This article is about sustainable tourism in the Cinque Terre. If you’re looking for travel information to and around Cinque Terre please click here!
Krista and Sharon set out in 2008 to make a film about the impact of mass tourism on the Cinque Terre and the area’s preservation efforts – a careful balancing act between economic progress and ecological disaster that has also been studied in a documentary about Cortona, as well as discussed in the press, including an issue of The Florentine that we dedicated to the theme.
The two independent filmmakers finished gathering material in Italy in September 2010. It was a documentary focused on wine production as sustainable development, though it focused also on sustainable tourism and related environmental themes. Two weeks later, the most interesting people they filmed got arrested. Scandal hit the Cinque Terre. And not too long later, in October 2011, Vernazza and Monterosso were devastated by flooding and mudslides, flooding that also affected Genova, but that might have been avoided – say the newspapers and the carabinieri – had it not been for overbuilding in the environmentally delicate area.
Sharon Boeckle answers some questions from ArtTrav:
AT: What drew you to the Cinque Terre in the first place? Are you sure it wasn’t Rick Steves?
SB: My first visit was over ten years ago, during an organized tour of Italy with a group of Americans. I had wanted to find somewhere “unusual” and “off the beaten path” to discover, and the Cinque Terre was a quick day trip from where we were at that time (in Tuscany.) I fell in love with the area immediately, and almost every year after I returned and over the years I began to know the area a little bit better. It was through those short visits that I began to see some changes… in 2001, 2002, the Cinque Terre was not quite so full with tourists and the park office was fairly new. Over time, the crowds got larger and the organization of the park grew. I shared all of my observations with Krista, and, together, we thought that that this development would be a good subject for a documentary film. Through research we discovered the restoration of the winemaking tradition and it became our first area of focus, but then, with a 2008 research trip, the area of focus grew.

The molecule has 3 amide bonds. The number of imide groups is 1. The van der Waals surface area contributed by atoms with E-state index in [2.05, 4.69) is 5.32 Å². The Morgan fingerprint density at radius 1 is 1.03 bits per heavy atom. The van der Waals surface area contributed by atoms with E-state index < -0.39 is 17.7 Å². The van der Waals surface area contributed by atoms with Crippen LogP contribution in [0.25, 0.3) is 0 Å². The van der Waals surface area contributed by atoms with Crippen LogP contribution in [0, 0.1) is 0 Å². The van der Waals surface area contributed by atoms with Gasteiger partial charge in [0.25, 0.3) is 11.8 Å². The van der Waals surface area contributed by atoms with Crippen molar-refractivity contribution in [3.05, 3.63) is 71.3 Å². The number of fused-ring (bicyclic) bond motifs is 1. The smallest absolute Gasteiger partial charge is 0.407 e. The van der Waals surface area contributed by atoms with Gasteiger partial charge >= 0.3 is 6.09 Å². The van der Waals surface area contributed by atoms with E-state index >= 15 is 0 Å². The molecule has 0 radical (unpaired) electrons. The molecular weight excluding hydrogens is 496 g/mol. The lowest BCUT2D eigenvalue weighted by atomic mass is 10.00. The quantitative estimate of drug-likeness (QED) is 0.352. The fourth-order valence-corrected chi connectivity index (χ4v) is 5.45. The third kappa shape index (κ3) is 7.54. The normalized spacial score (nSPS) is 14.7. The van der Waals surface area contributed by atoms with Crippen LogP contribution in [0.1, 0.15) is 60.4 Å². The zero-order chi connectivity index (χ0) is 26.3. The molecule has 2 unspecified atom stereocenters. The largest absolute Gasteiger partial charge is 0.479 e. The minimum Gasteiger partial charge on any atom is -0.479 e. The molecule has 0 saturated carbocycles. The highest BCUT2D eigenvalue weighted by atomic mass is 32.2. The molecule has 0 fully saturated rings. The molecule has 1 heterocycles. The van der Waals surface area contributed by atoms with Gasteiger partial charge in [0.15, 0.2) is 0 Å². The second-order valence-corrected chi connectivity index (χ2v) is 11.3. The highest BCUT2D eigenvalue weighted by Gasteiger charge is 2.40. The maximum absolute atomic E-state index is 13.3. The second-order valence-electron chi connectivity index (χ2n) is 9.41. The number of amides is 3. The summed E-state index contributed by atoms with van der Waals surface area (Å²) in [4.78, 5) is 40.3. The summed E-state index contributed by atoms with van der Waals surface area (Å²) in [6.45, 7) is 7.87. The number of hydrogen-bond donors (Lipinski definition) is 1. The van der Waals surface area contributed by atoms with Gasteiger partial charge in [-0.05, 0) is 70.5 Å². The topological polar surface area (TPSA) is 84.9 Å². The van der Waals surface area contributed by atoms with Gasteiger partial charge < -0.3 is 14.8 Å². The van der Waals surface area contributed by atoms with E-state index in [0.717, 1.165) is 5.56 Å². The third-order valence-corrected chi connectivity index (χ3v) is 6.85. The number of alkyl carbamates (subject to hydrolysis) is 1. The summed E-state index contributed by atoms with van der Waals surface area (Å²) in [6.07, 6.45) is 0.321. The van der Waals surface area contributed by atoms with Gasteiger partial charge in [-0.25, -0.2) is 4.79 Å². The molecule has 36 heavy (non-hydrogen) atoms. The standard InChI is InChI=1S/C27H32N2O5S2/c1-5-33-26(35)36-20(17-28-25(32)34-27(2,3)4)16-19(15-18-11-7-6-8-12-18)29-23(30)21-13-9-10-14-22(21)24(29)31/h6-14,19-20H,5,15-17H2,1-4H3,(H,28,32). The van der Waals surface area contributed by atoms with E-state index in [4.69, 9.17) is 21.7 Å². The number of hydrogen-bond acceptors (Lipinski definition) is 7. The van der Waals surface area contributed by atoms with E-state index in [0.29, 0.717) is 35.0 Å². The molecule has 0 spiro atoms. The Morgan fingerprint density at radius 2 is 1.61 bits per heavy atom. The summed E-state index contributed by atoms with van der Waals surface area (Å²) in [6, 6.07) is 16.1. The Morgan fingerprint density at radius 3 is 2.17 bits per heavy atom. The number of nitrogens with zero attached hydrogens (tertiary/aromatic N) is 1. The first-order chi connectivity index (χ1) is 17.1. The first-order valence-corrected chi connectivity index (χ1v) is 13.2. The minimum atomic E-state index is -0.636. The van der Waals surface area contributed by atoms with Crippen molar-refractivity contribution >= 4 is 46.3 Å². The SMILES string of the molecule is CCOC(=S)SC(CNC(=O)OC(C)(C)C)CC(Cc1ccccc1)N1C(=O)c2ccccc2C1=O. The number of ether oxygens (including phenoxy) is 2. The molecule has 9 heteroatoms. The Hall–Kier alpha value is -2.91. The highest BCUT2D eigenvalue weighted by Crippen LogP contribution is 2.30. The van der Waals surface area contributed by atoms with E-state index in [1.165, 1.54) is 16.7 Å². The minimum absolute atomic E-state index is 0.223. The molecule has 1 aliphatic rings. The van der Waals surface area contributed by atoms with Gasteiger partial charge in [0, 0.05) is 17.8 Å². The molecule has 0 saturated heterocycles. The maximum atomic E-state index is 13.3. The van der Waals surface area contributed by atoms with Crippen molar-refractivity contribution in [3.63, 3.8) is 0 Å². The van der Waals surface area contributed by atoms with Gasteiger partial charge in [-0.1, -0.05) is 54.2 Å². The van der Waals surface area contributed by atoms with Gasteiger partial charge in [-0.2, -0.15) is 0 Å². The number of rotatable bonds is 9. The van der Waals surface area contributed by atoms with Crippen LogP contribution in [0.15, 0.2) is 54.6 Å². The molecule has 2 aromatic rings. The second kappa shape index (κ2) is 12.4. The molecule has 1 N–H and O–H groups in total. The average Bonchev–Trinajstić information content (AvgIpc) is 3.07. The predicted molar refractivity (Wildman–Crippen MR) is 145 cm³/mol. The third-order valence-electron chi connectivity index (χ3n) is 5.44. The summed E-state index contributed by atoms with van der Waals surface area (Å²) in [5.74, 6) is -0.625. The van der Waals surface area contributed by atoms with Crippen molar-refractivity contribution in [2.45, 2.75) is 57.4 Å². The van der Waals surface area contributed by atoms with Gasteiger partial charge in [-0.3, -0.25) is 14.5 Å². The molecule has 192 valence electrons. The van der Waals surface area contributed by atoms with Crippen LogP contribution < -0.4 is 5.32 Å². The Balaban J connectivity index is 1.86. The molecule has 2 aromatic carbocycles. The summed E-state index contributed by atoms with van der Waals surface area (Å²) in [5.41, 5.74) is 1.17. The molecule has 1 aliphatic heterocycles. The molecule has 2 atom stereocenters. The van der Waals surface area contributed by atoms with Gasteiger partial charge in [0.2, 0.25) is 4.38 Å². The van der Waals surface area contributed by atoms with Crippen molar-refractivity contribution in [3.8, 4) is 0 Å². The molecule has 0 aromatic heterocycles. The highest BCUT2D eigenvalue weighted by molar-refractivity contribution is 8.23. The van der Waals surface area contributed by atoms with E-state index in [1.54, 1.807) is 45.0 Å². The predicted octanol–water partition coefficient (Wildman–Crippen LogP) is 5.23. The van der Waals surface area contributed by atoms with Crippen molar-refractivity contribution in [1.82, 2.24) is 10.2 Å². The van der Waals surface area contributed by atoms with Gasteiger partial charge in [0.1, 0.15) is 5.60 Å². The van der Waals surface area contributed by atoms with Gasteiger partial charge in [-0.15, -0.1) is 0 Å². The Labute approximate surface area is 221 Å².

What scandal hit the area that drastically changed the direction of your documentary?
Two individuals interviewed for the film were arrested just two weeks after we got home; one of them was cleared on all charges, the other is Franco Bonanini, who was the president of the Parco Nazionale delle Cinque Terre at that time. Those arrests took place on September 28, 2010. I am sure you can find objective documentation on what happened and how; I would be prefer to simply state that it was that arrest that changed the scope of our film, but we have no comment on anything else regard to the arrests.
Hasn’t Cinque Terre done some things to preserve the environment? I thought I read that they did not allow plastic bottles in the area. Was it just a media ploy?
The ban on plastic bottles and some other restrictions were indeed a few of the many programs implemented by the park to try to sustain the environment of the area.
Name three specific things that you think Cinque Terre must do to pull things together and save the area from itself.
We are not environmental experts or experts on sustainable development or sustainable tourism, and so we hesitate to suggest that anyone outside of the community should comment on what the citizens need to do to “save” the area, if it indeed needs to be “saved.” We care deeply for the residents of these villages, their land, and their traditions, and we wish to allow them to tell THEIR story, to highlight THEIR concerns and struggles, so that they may have a voice in our film, and then to allow the audience members to form their own opinions.
You can support the documentary Vendemmia through the filmmakers’ kickstarter campaign, which ends January 31 2012 and has already reached its 2600$ goal! They set the goal low to be sure to reach it (and 48 people so far have been convinced to help them monetarily) but still need more money for plane tickets and equipment rentals.